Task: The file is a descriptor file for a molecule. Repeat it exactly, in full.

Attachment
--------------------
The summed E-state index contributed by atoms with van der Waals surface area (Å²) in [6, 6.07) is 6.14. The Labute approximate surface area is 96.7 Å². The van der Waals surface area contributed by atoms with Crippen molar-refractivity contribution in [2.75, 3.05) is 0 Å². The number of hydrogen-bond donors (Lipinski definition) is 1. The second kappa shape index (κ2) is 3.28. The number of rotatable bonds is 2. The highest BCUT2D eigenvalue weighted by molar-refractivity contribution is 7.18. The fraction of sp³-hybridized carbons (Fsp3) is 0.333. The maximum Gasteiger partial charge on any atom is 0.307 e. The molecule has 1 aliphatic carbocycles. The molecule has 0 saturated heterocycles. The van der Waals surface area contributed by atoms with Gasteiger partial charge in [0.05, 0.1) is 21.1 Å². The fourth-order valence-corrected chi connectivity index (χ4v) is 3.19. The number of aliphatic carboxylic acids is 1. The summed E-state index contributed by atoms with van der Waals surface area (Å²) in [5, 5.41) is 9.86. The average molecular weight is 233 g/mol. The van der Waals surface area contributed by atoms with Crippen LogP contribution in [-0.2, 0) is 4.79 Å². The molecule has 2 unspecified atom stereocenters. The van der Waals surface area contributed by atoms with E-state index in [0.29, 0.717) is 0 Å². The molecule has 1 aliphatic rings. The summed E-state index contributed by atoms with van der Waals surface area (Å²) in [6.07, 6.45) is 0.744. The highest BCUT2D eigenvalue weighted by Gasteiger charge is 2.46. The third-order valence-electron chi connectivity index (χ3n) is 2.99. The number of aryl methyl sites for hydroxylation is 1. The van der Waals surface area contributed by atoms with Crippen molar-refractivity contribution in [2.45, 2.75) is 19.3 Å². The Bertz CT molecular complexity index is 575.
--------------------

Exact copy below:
The summed E-state index contributed by atoms with van der Waals surface area (Å²) in [6, 6.07) is 6.14. The Labute approximate surface area is 96.7 Å². The van der Waals surface area contributed by atoms with Crippen molar-refractivity contribution in [2.75, 3.05) is 0 Å². The number of hydrogen-bond donors (Lipinski definition) is 1. The second kappa shape index (κ2) is 3.28. The number of rotatable bonds is 2. The highest BCUT2D eigenvalue weighted by molar-refractivity contribution is 7.18. The fraction of sp³-hybridized carbons (Fsp3) is 0.333. The maximum Gasteiger partial charge on any atom is 0.307 e. The molecule has 1 aliphatic carbocycles. The molecule has 0 saturated heterocycles. The van der Waals surface area contributed by atoms with Gasteiger partial charge in [0.05, 0.1) is 21.1 Å². The fourth-order valence-corrected chi connectivity index (χ4v) is 3.19. The number of aliphatic carboxylic acids is 1. The summed E-state index contributed by atoms with van der Waals surface area (Å²) in [5, 5.41) is 9.86. The average molecular weight is 233 g/mol. The van der Waals surface area contributed by atoms with Crippen LogP contribution in [-0.2, 0) is 4.79 Å². The molecule has 2 unspecified atom stereocenters. The van der Waals surface area contributed by atoms with E-state index in [0.29, 0.717) is 0 Å². The molecule has 1 aliphatic rings. The summed E-state index contributed by atoms with van der Waals surface area (Å²) in [6.07, 6.45) is 0.744. The highest BCUT2D eigenvalue weighted by Gasteiger charge is 2.46. The third-order valence-electron chi connectivity index (χ3n) is 2.99. The number of aryl methyl sites for hydroxylation is 1. The van der Waals surface area contributed by atoms with Crippen molar-refractivity contribution in [2.45, 2.75) is 19.3 Å². The Bertz CT molecular complexity index is 575.